Generation Y who grew up in Asian countries show different preferences and expectations of work to those who grew up in the US or Europe. This is usually attributed to the differing cultural and economic conditions experienced while growing up.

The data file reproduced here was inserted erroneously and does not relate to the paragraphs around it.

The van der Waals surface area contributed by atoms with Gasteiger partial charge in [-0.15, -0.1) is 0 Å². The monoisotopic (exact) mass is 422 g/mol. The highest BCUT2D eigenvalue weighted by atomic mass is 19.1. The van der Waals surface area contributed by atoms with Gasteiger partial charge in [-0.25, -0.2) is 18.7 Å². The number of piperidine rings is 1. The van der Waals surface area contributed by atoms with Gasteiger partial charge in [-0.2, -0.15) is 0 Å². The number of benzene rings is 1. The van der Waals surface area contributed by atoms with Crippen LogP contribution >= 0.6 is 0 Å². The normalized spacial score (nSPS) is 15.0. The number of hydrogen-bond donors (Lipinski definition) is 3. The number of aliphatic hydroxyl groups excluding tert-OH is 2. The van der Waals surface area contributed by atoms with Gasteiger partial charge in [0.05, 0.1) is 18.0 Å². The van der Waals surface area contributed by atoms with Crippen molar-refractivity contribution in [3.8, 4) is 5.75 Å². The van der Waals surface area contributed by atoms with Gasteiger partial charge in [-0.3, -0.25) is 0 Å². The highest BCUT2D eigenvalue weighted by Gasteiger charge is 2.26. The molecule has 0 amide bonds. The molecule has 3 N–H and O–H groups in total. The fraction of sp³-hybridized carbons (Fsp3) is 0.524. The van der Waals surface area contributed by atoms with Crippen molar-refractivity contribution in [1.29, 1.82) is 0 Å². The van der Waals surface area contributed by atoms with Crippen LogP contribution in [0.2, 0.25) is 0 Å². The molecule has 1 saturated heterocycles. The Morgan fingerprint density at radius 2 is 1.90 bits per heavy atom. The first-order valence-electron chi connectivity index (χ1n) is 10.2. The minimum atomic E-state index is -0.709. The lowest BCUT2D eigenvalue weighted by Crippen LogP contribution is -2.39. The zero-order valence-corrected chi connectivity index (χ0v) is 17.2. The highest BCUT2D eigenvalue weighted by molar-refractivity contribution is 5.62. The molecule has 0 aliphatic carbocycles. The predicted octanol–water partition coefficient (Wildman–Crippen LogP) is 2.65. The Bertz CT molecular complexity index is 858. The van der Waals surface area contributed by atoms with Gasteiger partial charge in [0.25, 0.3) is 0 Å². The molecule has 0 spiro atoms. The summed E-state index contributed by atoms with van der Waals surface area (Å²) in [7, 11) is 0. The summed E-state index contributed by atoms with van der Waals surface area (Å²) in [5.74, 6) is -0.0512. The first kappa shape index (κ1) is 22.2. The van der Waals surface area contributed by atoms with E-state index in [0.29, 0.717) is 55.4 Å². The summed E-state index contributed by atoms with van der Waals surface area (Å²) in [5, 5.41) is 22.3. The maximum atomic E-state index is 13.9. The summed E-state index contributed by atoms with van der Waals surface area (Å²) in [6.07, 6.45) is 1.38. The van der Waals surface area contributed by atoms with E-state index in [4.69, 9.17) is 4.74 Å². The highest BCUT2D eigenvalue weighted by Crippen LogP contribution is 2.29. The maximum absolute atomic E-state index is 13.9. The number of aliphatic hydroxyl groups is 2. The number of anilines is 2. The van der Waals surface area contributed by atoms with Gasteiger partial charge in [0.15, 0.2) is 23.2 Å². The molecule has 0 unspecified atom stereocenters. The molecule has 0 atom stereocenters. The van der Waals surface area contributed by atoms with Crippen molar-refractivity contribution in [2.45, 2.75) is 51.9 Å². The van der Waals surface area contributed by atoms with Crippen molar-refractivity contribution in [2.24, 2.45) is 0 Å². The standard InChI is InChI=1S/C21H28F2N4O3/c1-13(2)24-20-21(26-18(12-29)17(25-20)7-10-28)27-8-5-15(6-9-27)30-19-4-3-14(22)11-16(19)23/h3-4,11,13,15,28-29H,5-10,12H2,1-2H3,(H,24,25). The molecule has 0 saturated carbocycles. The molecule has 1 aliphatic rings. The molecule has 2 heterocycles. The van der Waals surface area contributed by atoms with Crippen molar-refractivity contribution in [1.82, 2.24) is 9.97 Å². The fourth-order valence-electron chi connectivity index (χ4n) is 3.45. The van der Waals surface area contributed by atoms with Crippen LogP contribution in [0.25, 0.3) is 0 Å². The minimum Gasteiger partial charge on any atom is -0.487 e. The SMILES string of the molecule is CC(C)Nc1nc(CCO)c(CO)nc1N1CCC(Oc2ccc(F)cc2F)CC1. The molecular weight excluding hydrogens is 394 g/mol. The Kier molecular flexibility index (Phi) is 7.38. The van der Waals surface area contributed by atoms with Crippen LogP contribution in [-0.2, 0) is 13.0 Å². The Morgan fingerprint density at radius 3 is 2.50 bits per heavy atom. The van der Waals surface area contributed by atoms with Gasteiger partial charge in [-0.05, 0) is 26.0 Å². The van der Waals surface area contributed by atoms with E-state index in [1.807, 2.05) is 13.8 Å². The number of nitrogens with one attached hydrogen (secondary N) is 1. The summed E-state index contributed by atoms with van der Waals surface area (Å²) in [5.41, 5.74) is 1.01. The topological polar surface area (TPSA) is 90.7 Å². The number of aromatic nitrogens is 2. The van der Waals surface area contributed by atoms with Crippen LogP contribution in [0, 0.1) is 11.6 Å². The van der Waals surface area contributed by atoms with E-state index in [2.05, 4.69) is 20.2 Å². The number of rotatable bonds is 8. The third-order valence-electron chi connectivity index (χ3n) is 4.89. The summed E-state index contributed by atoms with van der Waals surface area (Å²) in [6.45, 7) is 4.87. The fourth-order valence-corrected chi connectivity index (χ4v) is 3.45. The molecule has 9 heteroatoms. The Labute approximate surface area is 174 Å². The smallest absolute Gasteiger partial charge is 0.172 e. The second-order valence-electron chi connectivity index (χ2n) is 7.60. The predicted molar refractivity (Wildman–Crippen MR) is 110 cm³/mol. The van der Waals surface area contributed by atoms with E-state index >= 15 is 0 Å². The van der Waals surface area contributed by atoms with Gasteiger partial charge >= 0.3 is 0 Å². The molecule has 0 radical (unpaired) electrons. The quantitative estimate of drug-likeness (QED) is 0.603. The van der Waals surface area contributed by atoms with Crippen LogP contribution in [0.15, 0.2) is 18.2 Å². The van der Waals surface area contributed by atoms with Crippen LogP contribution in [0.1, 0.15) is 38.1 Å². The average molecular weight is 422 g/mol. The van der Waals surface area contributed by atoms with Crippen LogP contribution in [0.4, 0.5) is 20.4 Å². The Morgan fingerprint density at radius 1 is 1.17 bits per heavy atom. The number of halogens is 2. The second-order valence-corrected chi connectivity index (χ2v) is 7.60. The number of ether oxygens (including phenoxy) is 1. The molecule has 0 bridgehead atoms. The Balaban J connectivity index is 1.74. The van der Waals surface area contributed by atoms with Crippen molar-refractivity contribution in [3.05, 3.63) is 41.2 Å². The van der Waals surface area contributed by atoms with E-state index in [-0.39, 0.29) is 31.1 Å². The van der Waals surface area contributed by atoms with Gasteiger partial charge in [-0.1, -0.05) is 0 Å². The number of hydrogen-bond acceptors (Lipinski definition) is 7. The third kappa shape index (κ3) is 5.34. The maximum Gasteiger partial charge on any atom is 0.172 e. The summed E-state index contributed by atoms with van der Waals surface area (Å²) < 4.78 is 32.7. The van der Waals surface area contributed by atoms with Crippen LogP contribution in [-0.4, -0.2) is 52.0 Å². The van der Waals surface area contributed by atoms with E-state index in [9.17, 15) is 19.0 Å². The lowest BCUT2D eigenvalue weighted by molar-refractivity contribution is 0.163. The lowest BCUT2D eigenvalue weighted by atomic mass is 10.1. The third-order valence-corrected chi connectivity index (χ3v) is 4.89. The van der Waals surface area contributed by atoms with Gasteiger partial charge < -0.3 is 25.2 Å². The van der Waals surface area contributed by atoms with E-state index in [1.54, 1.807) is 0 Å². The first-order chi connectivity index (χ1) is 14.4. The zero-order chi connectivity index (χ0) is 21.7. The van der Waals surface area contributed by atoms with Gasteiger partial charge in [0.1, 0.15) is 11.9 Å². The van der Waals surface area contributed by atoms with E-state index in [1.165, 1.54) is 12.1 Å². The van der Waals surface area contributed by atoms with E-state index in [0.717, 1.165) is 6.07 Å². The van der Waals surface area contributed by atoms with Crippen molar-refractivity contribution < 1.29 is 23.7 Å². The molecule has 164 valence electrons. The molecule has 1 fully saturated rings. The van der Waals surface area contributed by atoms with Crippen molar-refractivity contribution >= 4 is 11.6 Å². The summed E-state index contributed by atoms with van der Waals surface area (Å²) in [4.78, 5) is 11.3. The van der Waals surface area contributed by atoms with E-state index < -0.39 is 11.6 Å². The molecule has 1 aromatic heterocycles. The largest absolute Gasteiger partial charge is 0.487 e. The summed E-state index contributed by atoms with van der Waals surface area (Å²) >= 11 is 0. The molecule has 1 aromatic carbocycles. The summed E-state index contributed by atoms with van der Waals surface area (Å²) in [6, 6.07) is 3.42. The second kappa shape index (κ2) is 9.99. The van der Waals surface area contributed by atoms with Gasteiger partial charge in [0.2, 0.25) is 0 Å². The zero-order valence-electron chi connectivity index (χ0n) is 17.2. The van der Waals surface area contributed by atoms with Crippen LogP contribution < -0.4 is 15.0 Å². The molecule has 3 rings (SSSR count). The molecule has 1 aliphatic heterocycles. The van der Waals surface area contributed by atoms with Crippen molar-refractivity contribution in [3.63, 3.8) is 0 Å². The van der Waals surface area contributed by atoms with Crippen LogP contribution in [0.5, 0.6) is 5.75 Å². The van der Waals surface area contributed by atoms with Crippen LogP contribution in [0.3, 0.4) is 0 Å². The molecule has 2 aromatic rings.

The Millennials are sometimes called the "Trophy Generation", or "Trophy Kids," a term that reflects the trend in competitive sports, as well as many other aspects of life, where mere participation is frequently enough for a reward. It has been reported that this is an issue in corporate environments. Some employers are concerned that Millennials have too great expectations from the workplace. Studies predict that Generation Y will switch jobs frequently, holding far more than Generation X due to their great expectations. To address these new challenges, many large firms are currently studying the social and behaviorial patterns of Millennials and are trying to devise programs that decrease intergenerational estrangement, and increase relationships of reciprocal understanding between older employees and Millennials, while at the same time making Millennials more comfortable. The UK's Institute of Leadership & Management researched the gap in understanding between Generation Y recruits and their managers in collaboration with Ashridge Business School. The findings included high expectations for advancement, salary and for a coaching relationship with their manager, and suggested that organisations will need to adapt to accommodate and make the best use of Generation Y. In an example of a company trying to do just this, Goldman Sachs conducts training programs that use actors to portray Millennials who assertively seek more feedback, responsibility, and involvement in decision making. After the performance, employees discuss and debate the generational differences they have seen played out.